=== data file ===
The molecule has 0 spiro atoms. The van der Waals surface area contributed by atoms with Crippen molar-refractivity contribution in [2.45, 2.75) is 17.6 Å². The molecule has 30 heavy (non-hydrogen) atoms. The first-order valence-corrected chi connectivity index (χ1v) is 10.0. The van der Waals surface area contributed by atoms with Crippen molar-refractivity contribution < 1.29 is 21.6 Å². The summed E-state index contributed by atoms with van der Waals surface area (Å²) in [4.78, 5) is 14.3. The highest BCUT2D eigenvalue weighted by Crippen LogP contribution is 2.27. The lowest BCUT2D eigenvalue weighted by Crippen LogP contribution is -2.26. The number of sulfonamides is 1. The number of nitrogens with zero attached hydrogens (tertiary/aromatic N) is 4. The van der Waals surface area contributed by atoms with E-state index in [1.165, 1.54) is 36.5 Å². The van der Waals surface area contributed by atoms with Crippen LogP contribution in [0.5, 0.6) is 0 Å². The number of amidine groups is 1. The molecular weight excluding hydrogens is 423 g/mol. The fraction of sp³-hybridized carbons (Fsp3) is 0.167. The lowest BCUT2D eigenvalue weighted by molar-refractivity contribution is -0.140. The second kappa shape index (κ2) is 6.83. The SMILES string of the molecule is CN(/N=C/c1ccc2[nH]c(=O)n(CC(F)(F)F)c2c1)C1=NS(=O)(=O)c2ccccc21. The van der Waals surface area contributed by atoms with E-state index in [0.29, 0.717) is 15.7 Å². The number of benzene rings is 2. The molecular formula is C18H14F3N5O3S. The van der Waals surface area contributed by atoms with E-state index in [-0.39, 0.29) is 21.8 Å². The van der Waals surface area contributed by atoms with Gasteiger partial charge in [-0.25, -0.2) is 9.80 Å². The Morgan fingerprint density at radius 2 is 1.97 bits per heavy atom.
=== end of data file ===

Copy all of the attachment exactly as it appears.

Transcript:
The molecule has 0 spiro atoms. The van der Waals surface area contributed by atoms with Crippen molar-refractivity contribution in [2.45, 2.75) is 17.6 Å². The molecule has 30 heavy (non-hydrogen) atoms. The first-order valence-corrected chi connectivity index (χ1v) is 10.0. The van der Waals surface area contributed by atoms with Crippen molar-refractivity contribution < 1.29 is 21.6 Å². The summed E-state index contributed by atoms with van der Waals surface area (Å²) in [4.78, 5) is 14.3. The highest BCUT2D eigenvalue weighted by Crippen LogP contribution is 2.27. The lowest BCUT2D eigenvalue weighted by Crippen LogP contribution is -2.26. The number of sulfonamides is 1. The number of nitrogens with zero attached hydrogens (tertiary/aromatic N) is 4. The van der Waals surface area contributed by atoms with E-state index in [1.165, 1.54) is 36.5 Å². The van der Waals surface area contributed by atoms with Crippen LogP contribution in [0.5, 0.6) is 0 Å². The number of amidine groups is 1. The molecular weight excluding hydrogens is 423 g/mol. The fraction of sp³-hybridized carbons (Fsp3) is 0.167. The lowest BCUT2D eigenvalue weighted by molar-refractivity contribution is -0.140. The second kappa shape index (κ2) is 6.83. The SMILES string of the molecule is CN(/N=C/c1ccc2[nH]c(=O)n(CC(F)(F)F)c2c1)C1=NS(=O)(=O)c2ccccc21. The van der Waals surface area contributed by atoms with E-state index in [0.29, 0.717) is 15.7 Å². The number of benzene rings is 2. The molecular formula is C18H14F3N5O3S. The van der Waals surface area contributed by atoms with E-state index in [-0.39, 0.29) is 21.8 Å². The van der Waals surface area contributed by atoms with Gasteiger partial charge in [-0.25, -0.2) is 9.80 Å². The Morgan fingerprint density at radius 2 is 1.97 bits per heavy atom.